“Halloa! Below there!”

The audience gasped at the sudden intrusion of a rich baritone voice into silence. The actor cast his eyes across the gathered people and leaned forwards.

“When he heard a voice thus calling to him, he was standing at the door of his box, with a flag in his hand, furled round its short pole. One would have thought, considering the nature of the ground, that he could not have doubted from what quarter the voice came; but instead of looking up to where I stood on the top of the steep cutting nearly over his head, he turned himself about, and looked down the Line.”

The audience watched, spell bound, as the actor told Dickens’ story of The Signal Man. Even the attendants came closer, ignoring their posts at the main door to kneel on the floor beside the audience. Gasps and even Sandra’s mild shriek punctuated the calculated pauses of the recital. The actor reached the closing words of the story, and left them hanging in the air. The audience leaned forward, seeking more. The actor fixed the gathering with a meaningful stare which each member felt was intended for them, and them alone.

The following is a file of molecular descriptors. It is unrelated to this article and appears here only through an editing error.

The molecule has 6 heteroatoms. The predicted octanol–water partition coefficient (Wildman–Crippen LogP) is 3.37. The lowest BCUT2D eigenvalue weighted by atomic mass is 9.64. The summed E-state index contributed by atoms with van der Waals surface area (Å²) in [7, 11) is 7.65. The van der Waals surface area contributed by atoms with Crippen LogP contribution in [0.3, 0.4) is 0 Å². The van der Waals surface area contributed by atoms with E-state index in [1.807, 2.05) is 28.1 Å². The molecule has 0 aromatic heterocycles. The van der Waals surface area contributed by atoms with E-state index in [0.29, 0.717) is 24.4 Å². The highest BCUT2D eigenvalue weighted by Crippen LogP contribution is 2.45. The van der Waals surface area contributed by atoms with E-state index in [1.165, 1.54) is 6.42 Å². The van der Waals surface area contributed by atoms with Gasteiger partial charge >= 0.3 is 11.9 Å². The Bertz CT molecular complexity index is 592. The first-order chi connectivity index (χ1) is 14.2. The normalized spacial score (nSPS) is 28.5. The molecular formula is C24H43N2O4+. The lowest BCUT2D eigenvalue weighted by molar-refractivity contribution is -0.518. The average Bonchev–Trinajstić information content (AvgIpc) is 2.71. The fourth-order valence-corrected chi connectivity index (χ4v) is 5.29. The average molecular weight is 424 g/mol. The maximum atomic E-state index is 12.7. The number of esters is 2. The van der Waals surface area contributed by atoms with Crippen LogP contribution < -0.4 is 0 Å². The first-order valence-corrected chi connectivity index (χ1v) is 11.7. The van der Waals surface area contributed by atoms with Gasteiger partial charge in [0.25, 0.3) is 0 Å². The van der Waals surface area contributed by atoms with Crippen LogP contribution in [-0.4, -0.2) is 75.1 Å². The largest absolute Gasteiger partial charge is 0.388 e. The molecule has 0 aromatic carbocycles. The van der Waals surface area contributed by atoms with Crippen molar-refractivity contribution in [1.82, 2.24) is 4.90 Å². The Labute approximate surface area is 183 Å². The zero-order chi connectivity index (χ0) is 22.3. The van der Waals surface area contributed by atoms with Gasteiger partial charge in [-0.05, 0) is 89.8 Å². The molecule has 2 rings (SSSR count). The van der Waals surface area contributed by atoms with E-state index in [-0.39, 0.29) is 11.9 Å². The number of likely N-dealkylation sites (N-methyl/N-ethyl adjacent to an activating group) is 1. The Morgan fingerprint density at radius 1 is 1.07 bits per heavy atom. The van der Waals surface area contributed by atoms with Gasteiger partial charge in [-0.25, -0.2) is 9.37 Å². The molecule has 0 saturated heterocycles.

“Samhain Greetings…and good evening.”

The actor faded into thin air, leaving only the ghost of his words in the quiet room. The audience leapt to their feet to begin a five minute standing ovation. Even Jackie and Sandra joined the applause.

The enthusiastic clapping died away. Jackie clambered to her feet and turned on the harsh overhead lights. Sandra skirted the wooden chairs and opened the little side door through which the actor had entered. She led the way toward the small cafe, stocked with interval refreshments for the audience. Twenty people formed a queue, paying for coffee or hot chocolate.

Two minutes later, a man with wild hair and snow-encrusted trousers hurried into the cafe. He grabbed Jackie’s shoulder. Her eyes grew wide when she turned to see his harried appearance.